Precious Things: Collected and Kept
Precious Things: Collected and Kept explores how our most precious objects act as a physical record of what we value as individuals, society, and as a generation. Charlotte Spafford asked people across Vancouver for submissions of their most precious object, along with a description of its personal significance. She re-created these objects in her signature mixed-media style, capturing their spirit while transforming them into something new. These ‘art objects’ were collected and arranged to inspire new works, vaguely referencing the original objects, but still retaining their essence.
Spafford creates simple, delicate forms that tell stories and form relationships: both with one another, and with the viewer. Objects are seen from new perspectives, and in new states of being, revealing her curiosity in how we understand the things around us, and how they are imbued with-or stripped of-meaning.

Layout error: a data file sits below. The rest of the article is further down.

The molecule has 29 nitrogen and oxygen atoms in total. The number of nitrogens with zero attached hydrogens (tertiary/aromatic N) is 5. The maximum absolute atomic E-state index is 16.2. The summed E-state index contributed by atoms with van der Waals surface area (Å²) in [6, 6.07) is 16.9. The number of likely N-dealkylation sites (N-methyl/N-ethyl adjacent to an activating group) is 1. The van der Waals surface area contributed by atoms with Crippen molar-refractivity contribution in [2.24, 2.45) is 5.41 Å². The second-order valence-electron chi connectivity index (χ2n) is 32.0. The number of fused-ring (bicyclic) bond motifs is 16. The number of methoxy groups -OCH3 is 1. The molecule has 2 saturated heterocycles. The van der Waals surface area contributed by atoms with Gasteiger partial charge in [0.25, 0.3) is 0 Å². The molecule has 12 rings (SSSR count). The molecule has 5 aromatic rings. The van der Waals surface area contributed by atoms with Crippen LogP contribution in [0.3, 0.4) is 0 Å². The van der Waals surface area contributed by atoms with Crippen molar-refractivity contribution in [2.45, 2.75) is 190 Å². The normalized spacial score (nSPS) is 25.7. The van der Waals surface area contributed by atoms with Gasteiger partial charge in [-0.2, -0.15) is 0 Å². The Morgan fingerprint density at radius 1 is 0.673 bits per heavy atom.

She also considers how culture teaches us to relate with objects. in various Asian religious practices, the burning of joss paper (and more contemporary elaborate paper objects) encourages us to crystallize our values by selecting which things we would take with us to the afterlife. In addition, she alludes to museum artefact collections, twisting the narrative by appropriating objects that are still in use by the owner. By collecting and keeping these things, Spafford creates new relationships between artist, object owner, and the precious things themselves-and invites us to participate in her collection.
Interview: Artist Charlotte Spafford, SAD Magazine
Radio Interview, CBC’s On the Coast (listen at 1:28)
Charlotte Spafford explores the relationship between people and their precious things, Fortune Sound Club Blog
Thanks to the Vancouver Foundation DTES Small Arts Grant for funding this project.